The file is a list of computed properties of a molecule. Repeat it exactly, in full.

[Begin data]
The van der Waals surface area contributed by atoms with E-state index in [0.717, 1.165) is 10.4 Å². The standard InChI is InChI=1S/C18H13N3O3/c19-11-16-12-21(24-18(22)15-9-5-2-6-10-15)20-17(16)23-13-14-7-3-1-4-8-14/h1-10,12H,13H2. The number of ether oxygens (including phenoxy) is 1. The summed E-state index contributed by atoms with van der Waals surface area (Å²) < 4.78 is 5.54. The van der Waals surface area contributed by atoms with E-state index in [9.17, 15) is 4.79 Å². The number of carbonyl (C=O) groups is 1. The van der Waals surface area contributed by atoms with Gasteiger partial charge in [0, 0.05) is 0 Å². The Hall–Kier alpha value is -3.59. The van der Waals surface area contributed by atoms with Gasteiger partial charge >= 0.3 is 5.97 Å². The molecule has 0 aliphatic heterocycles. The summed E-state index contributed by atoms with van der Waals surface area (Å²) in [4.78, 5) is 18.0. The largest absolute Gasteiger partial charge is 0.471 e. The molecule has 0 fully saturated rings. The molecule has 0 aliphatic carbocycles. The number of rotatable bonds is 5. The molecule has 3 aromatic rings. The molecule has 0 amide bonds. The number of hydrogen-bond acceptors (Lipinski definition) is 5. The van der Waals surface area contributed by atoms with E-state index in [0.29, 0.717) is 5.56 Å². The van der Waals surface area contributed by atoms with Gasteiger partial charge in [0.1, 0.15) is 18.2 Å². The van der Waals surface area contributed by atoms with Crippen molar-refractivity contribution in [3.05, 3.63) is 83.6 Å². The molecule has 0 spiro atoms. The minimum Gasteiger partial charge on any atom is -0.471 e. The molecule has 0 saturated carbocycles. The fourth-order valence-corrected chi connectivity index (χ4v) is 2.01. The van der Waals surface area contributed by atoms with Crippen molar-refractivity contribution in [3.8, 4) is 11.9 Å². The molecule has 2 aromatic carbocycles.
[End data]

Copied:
The van der Waals surface area contributed by atoms with E-state index in [0.717, 1.165) is 10.4 Å². The standard InChI is InChI=1S/C18H13N3O3/c19-11-16-12-21(24-18(22)15-9-5-2-6-10-15)20-17(16)23-13-14-7-3-1-4-8-14/h1-10,12H,13H2. The number of ether oxygens (including phenoxy) is 1. The summed E-state index contributed by atoms with van der Waals surface area (Å²) < 4.78 is 5.54. The van der Waals surface area contributed by atoms with E-state index in [9.17, 15) is 4.79 Å². The number of carbonyl (C=O) groups is 1. The van der Waals surface area contributed by atoms with Gasteiger partial charge in [0, 0.05) is 0 Å². The Hall–Kier alpha value is -3.59. The van der Waals surface area contributed by atoms with Gasteiger partial charge >= 0.3 is 5.97 Å². The molecule has 0 aliphatic heterocycles. The summed E-state index contributed by atoms with van der Waals surface area (Å²) in [4.78, 5) is 18.0. The largest absolute Gasteiger partial charge is 0.471 e. The molecule has 0 fully saturated rings. The molecule has 0 aliphatic carbocycles. The number of rotatable bonds is 5. The molecule has 3 aromatic rings. The molecule has 0 amide bonds. The number of hydrogen-bond acceptors (Lipinski definition) is 5. The van der Waals surface area contributed by atoms with E-state index in [0.29, 0.717) is 5.56 Å². The van der Waals surface area contributed by atoms with Gasteiger partial charge in [0.1, 0.15) is 18.2 Å². The van der Waals surface area contributed by atoms with Crippen molar-refractivity contribution in [3.05, 3.63) is 83.6 Å². The molecule has 0 spiro atoms. The minimum Gasteiger partial charge on any atom is -0.471 e. The molecule has 0 saturated carbocycles. The fourth-order valence-corrected chi connectivity index (χ4v) is 2.01. The van der Waals surface area contributed by atoms with Crippen molar-refractivity contribution in [3.8, 4) is 11.9 Å². The molecule has 2 aromatic carbocycles.